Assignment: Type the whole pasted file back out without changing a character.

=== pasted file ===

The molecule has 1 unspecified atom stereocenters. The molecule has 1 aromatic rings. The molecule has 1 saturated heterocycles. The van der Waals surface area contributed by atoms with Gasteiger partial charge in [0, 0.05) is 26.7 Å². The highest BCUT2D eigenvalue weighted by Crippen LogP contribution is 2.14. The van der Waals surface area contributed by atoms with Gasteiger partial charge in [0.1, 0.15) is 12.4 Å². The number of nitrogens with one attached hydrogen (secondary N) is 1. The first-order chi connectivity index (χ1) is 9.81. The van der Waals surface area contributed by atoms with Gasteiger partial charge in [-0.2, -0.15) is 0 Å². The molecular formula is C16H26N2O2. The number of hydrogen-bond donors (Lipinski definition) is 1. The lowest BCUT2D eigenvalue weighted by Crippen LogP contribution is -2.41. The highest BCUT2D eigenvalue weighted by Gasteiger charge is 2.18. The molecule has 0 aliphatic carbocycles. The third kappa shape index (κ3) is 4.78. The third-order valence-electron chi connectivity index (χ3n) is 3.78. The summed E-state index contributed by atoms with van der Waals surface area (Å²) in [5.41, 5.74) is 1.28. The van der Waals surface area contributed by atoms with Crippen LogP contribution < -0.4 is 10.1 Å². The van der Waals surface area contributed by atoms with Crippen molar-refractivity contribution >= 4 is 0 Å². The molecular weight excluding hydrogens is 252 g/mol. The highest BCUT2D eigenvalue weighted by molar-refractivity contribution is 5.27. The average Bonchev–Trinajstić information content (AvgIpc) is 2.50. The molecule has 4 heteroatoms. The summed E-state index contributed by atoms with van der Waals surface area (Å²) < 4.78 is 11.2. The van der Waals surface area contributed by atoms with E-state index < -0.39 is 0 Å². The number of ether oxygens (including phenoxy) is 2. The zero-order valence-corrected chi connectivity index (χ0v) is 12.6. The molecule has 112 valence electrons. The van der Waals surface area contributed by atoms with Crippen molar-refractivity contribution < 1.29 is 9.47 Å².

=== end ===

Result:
The molecule has 1 unspecified atom stereocenters. The molecule has 1 aromatic rings. The molecule has 1 saturated heterocycles. The van der Waals surface area contributed by atoms with Gasteiger partial charge in [0, 0.05) is 26.7 Å². The highest BCUT2D eigenvalue weighted by Crippen LogP contribution is 2.14. The van der Waals surface area contributed by atoms with Gasteiger partial charge in [0.1, 0.15) is 12.4 Å². The number of nitrogens with one attached hydrogen (secondary N) is 1. The first-order chi connectivity index (χ1) is 9.81. The van der Waals surface area contributed by atoms with Gasteiger partial charge in [-0.2, -0.15) is 0 Å². The molecular formula is C16H26N2O2. The number of hydrogen-bond donors (Lipinski definition) is 1. The lowest BCUT2D eigenvalue weighted by Crippen LogP contribution is -2.41. The highest BCUT2D eigenvalue weighted by Gasteiger charge is 2.18. The molecule has 0 aliphatic carbocycles. The third kappa shape index (κ3) is 4.78. The third-order valence-electron chi connectivity index (χ3n) is 3.78. The summed E-state index contributed by atoms with van der Waals surface area (Å²) in [5.41, 5.74) is 1.28. The van der Waals surface area contributed by atoms with Crippen LogP contribution < -0.4 is 10.1 Å². The van der Waals surface area contributed by atoms with Crippen molar-refractivity contribution >= 4 is 0 Å². The molecular weight excluding hydrogens is 252 g/mol. The highest BCUT2D eigenvalue weighted by molar-refractivity contribution is 5.27. The average Bonchev–Trinajstić information content (AvgIpc) is 2.50. The molecule has 4 heteroatoms. The summed E-state index contributed by atoms with van der Waals surface area (Å²) < 4.78 is 11.2. The van der Waals surface area contributed by atoms with E-state index < -0.39 is 0 Å². The number of ether oxygens (including phenoxy) is 2. The zero-order valence-corrected chi connectivity index (χ0v) is 12.6. The molecule has 112 valence electrons. The van der Waals surface area contributed by atoms with Crippen molar-refractivity contribution < 1.29 is 9.47 Å².